Newspaper article The Evening Standard (London, England)

Designed to the Letter; the Kitchen Has Units Produced from Original 18th Century Georgian Doors and Panelling the Relatively Minimal Double Bedroom Is Conducive to Sleep, Perchance to Dream as Instructed on the Wall the Swaffer Style Comes from Years of Unearthing Curiosities and Obsessive Attention to Detail

Newspaper article The Evening Standard (London, England)

Designed to the Letter; the Kitchen Has Units Produced from Original 18th Century Georgian Doors and Panelling the Relatively Minimal Double Bedroom Is Conducive to Sleep, Perchance to Dream as Instructed on the Wall the Swaffer Style Comes from Years of Unearthing Curiosities and Obsessive Attention to Detail

Article excerpt

Byline: Katrina Burroughs

SPENCER Swaffer, 57, and his wife, Freya, 40, loved their Grade IIlisted Georgian residence in Arundel, West Sussex, even before they firststepped over the threshold. "We'd always wanted to live in a house called SunHouse," explains Swaffer, "It's such a cheerful name." When they viewed thethree-storey property they spotted a tiny rising-sun motif set in the fanlightabove the front door and immediately knew they had found their home.

Built in 1770, the house had been owned by wealthy brewer George Constable inthe 19th century. Constable was an amateur artist who befriended his famousnamesake, John Constable, and imitated his painting styleso successfully that some contemporaries could not tell work by the twoConstables apart.

Swaffer, enchanted by both the beautiful proportions and artistic history ofthe place, didn't hesitate. He bought the

Designed property after his first visit and proceeded to spend eight months and[pounds sterling]100,000 on a makeover, plundering his own treasure trove of architecturalantiques to bring out the building's uniquely sunny disposition.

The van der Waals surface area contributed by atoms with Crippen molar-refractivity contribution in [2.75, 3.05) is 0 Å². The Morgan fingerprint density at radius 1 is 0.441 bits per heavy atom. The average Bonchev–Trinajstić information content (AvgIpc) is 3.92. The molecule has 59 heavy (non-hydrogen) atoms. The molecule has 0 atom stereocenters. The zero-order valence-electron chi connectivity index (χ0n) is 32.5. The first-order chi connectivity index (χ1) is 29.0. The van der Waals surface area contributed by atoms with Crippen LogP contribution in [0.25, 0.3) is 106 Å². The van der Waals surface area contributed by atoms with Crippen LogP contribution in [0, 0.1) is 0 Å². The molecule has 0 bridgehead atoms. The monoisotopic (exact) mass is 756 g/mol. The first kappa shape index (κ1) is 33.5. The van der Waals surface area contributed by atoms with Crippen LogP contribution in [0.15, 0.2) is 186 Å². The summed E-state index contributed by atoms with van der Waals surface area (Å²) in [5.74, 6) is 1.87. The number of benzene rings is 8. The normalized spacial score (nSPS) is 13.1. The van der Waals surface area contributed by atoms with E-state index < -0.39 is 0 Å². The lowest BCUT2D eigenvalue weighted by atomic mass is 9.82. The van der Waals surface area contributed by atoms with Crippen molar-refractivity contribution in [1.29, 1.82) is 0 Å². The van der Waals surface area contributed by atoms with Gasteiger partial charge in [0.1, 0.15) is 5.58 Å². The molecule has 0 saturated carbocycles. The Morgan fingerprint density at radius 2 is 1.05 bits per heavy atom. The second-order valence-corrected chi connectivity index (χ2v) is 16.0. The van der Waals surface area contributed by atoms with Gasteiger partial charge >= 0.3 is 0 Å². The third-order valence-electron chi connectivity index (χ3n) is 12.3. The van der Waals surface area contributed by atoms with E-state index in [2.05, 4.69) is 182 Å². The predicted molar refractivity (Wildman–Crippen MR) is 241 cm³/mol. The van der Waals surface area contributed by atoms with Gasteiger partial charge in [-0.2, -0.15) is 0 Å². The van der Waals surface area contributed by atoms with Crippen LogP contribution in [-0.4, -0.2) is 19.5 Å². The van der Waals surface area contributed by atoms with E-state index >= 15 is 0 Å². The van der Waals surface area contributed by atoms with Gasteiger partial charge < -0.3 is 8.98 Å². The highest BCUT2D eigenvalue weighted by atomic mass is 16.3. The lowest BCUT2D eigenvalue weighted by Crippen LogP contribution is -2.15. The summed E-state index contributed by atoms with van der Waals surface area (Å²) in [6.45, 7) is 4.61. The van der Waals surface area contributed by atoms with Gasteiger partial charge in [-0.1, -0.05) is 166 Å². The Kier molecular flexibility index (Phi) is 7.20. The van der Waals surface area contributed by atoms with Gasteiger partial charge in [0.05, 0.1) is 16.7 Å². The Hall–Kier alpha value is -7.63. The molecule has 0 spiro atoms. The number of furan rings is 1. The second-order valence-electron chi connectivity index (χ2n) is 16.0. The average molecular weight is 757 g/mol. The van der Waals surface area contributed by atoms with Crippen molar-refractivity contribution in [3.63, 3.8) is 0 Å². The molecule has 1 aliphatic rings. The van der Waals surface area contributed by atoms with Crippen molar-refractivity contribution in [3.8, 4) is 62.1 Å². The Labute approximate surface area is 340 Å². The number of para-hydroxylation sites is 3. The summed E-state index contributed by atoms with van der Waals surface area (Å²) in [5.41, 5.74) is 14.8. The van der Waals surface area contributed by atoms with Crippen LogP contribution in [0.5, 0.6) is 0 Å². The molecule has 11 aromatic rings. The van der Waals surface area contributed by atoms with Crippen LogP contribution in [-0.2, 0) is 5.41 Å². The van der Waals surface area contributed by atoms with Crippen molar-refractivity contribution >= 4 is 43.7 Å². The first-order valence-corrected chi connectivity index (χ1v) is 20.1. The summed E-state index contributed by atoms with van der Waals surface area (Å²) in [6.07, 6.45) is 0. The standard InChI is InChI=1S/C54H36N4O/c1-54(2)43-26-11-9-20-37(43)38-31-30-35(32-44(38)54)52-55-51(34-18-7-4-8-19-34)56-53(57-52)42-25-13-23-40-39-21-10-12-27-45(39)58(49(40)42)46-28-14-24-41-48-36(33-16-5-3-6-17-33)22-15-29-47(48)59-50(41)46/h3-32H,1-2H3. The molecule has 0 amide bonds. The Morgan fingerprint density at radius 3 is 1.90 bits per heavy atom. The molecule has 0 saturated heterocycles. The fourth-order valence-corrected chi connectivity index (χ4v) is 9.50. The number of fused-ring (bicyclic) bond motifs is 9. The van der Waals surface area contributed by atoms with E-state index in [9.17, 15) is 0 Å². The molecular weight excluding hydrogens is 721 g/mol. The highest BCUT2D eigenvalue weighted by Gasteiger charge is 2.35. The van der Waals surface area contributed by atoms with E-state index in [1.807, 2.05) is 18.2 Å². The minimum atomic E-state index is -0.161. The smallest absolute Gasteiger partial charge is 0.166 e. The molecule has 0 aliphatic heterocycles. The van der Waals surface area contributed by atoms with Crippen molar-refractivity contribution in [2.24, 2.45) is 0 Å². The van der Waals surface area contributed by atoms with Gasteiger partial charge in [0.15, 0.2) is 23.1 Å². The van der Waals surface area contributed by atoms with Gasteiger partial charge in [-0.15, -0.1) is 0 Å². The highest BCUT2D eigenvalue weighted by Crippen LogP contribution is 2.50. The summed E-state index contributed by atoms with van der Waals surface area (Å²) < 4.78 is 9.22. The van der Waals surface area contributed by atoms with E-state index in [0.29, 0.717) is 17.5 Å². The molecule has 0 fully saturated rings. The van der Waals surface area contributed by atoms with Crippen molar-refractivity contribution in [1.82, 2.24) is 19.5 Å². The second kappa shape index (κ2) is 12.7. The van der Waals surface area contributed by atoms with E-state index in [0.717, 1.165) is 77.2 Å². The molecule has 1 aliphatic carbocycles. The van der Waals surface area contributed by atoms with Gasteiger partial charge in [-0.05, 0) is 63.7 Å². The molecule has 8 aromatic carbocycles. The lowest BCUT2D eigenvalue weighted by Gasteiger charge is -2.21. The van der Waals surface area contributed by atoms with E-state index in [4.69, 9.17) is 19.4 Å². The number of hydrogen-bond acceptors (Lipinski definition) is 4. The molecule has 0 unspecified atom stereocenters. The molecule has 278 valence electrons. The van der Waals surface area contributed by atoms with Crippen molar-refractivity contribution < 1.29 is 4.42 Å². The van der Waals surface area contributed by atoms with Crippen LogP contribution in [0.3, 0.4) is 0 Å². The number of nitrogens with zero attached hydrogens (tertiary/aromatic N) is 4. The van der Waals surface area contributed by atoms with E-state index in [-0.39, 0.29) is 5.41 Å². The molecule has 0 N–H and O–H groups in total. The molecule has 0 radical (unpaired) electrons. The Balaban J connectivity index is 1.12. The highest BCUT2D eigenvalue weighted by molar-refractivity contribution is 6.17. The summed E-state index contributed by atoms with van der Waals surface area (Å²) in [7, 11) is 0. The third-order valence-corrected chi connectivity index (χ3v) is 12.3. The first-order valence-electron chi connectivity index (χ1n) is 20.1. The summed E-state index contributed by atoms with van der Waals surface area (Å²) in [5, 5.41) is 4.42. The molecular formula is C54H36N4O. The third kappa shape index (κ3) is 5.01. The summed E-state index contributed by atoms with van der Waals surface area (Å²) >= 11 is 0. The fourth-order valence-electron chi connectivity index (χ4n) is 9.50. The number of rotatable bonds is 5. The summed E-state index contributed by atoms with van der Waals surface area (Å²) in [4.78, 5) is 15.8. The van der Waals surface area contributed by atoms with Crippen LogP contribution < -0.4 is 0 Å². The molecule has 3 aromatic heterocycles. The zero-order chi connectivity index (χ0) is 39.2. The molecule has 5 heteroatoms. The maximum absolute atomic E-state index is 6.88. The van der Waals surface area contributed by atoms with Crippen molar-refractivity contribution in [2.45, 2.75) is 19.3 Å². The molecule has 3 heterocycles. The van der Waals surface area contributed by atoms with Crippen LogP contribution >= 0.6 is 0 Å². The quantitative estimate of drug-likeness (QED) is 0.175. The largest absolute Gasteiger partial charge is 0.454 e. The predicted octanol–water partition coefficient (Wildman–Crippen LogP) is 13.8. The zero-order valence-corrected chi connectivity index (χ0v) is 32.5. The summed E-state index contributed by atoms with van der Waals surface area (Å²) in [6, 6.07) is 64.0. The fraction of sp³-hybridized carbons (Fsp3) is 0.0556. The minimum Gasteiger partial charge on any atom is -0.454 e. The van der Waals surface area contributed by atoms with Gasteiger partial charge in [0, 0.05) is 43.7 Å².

Swaffer's passion for antiques and curiosities dates back to his earliestchildhood. "As a boy, I used to roam the Sussex Downs picking up shards ofpottery. During school lunchtimes I toured the junk shops in Brighton lookingfor Egyptian scarab beads." Young Swaffer arranged his finds in his bedroom,which soon took on the dusty ambience of a museum; he began charging visitorsan entry fee.

A local dealer heard of his hoard and came to visit, paid his twopence entranceand then offered Spencer [pounds sterling]50 for two of his exhibits. "I found I preferred thecommercial world to being a curator," he recalls. By the age of 13 he had astall in Camden Passage and, at 23, he opened his celebrated emporium: fourfloors of delightful decorative antiques in Arundel High Street.

For many years, until March 2000, the store was also home.

Though he and Freya had often discussed moving, it took a Biblical day ofconflagration and inundation to shift them from living above the shop. Swafferexplains: "Part of the building caught fire one Saturday afternoon. We had tocarry all the stock into the garden. The roof caved in and when the firebrigade arrived a million gallons of water went through the building. The nextday our new house came on to the market and we bought it." The six-bedroom,brick-built property was structurally sound but needed rewiring, replumbing andredecorating.

"Everything was peach-coloured: deep-pile peach carpets on the floor, peachpaint, peachy curtains," shudders Swaffer. They spent the first weeks of theeight-month makeover turfing out the offending textiles, stripping the paintand getting down to the bare bones of the house. …

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